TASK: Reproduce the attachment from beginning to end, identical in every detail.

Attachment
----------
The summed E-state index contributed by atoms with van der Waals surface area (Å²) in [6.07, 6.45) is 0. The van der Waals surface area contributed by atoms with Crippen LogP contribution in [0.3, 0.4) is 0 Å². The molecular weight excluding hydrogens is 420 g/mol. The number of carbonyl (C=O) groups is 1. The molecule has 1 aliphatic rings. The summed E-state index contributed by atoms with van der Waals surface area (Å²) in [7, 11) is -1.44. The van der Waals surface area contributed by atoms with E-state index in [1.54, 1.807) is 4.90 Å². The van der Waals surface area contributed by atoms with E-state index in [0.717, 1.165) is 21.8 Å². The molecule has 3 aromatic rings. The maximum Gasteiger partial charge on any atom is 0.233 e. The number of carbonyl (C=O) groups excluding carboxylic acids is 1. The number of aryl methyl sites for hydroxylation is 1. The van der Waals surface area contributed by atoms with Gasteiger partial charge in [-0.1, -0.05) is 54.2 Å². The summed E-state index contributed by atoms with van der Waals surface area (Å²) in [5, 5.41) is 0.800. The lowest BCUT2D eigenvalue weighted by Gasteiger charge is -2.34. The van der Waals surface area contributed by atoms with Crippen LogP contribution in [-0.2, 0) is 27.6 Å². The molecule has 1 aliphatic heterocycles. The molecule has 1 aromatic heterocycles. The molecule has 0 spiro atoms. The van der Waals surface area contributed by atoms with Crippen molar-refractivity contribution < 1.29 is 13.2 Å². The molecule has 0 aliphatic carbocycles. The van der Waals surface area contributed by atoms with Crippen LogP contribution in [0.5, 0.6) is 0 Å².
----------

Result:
The summed E-state index contributed by atoms with van der Waals surface area (Å²) in [6.07, 6.45) is 0. The van der Waals surface area contributed by atoms with Crippen LogP contribution in [0.3, 0.4) is 0 Å². The molecular weight excluding hydrogens is 420 g/mol. The number of carbonyl (C=O) groups is 1. The molecule has 1 aliphatic rings. The summed E-state index contributed by atoms with van der Waals surface area (Å²) in [7, 11) is -1.44. The van der Waals surface area contributed by atoms with E-state index in [1.54, 1.807) is 4.90 Å². The van der Waals surface area contributed by atoms with E-state index in [0.717, 1.165) is 21.8 Å². The molecule has 3 aromatic rings. The maximum Gasteiger partial charge on any atom is 0.233 e. The number of carbonyl (C=O) groups excluding carboxylic acids is 1. The number of aryl methyl sites for hydroxylation is 1. The van der Waals surface area contributed by atoms with Gasteiger partial charge in [-0.1, -0.05) is 54.2 Å². The summed E-state index contributed by atoms with van der Waals surface area (Å²) in [5, 5.41) is 0.800. The lowest BCUT2D eigenvalue weighted by Gasteiger charge is -2.34. The van der Waals surface area contributed by atoms with Crippen LogP contribution in [-0.2, 0) is 27.6 Å². The molecule has 1 aliphatic heterocycles. The molecule has 1 aromatic heterocycles. The molecule has 0 spiro atoms. The van der Waals surface area contributed by atoms with Crippen molar-refractivity contribution < 1.29 is 13.2 Å². The molecule has 0 aliphatic carbocycles. The van der Waals surface area contributed by atoms with Crippen LogP contribution in [0.5, 0.6) is 0 Å².